note = "Copyright {\circledC} 2019. Published by Elsevier Inc.",
year = "2019",
month = "9",
day = "23",
doi = "10.1016/j.spinee.2019.09.019",
language = "English",
journal = "The Spine Journal",
issn = "1529-9430",
publisher = "Elsevier",

}

TY - JOUR

T1 - Return to work after surgery for lumbar disc herniation, secondary analyses from a randomized controlled trial comparing supervised rehabilitation versus home exercises

AU - Paulsen, Rune Tendal

AU - Rasmussen, Jesper

AU - Carreon, Leah Y

AU - Andersen, Mikkel Østerheden

N1 - Copyright © 2019. Published by Elsevier Inc.

PY - 2019/9/23

Y1 - 2019/9/23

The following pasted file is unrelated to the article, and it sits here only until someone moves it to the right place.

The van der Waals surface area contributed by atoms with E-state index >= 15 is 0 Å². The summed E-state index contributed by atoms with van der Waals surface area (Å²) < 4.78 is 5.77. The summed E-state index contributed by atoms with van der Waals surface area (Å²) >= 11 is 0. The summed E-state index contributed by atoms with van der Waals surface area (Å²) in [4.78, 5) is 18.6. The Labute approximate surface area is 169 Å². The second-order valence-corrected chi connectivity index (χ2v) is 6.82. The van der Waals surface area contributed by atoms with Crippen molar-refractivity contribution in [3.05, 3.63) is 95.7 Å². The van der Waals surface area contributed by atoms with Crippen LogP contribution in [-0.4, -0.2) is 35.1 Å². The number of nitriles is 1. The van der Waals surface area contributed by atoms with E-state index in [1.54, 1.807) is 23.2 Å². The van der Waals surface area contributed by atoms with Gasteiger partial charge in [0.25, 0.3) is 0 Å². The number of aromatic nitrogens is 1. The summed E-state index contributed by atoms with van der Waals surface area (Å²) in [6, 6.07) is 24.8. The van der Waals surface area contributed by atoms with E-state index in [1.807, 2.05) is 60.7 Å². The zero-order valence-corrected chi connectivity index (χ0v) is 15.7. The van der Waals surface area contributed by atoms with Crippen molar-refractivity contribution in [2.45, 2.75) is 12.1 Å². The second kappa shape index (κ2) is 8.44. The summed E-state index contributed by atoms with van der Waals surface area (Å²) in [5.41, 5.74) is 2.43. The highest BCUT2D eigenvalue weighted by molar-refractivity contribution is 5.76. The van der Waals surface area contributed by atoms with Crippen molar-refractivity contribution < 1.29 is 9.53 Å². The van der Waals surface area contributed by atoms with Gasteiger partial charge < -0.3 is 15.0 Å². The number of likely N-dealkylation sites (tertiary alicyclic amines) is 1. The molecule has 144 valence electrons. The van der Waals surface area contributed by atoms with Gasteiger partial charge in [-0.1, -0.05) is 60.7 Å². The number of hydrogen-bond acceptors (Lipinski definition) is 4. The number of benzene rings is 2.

N2 - BACKGROUND CONTEXT: Patients undergoing lumbar discectomy are typically referred for postoperative rehabilitation. However, evidence regarding effectiveness of postoperative rehabilitation to improve surgical outcome and hasten return to work is scarce with conflicting results in the published literature.PURPOSE: This study investigates the effect of postoperative rehabilitation on return to work, duration of sick leave and working ability after surgery for lumbar disc herniation.STUDY DESIGN/SETTING: Single center randomized controlled trial.PATIENT SAMPLE: Patients scheduled for primary discectomy due to lumbar disc herniation were included in the study.OUTCOME MEASURES: Self-reported measures included working ability, work status and job type defined by the International Standard Classification of Occupations. All outcomes including duration of sick leave were obtained from follow-up questionnaires at one and two years after surgery.METHODS: This is a secondary analysis from a randomized controlled trial comparing patients who were referred to rehabilitation at the municipal facility starting 4-6 weeks postoperative (REHAB) and patients sent home after surgery without any planned rehabilitation course (HOME). Linear regression was performed to identify baseline characteristics associated with duration of sick leave.RESULTS: One hundred forty-six patients were included and equally distributed between the groups. Follow-up rate was 78% after one and two years. Both groups had a similar postoperative sick leave period of approximately 9 weeks. After one year 79% had returned to work in the HOME-group versus 74% in the REHAB-group, which was not statistically significant. Working ability improved from baseline to one year in both groups and this improvement was sustained at two-year follow-up. Stepwise linear regression showed that preoperative duration of leg pain and working ability were associated with duration of postoperative sick leave.CONCLUSIONS: Referral for unstandardized municipal rehabilitation does not affect duration of postoperative sick leave, return to work or working ability in patients recovering after surgery for lumbar disc herniation. Duration of preoperative leg pain and preoperative working ability was significantly associated with the duration of postoperative sick leave.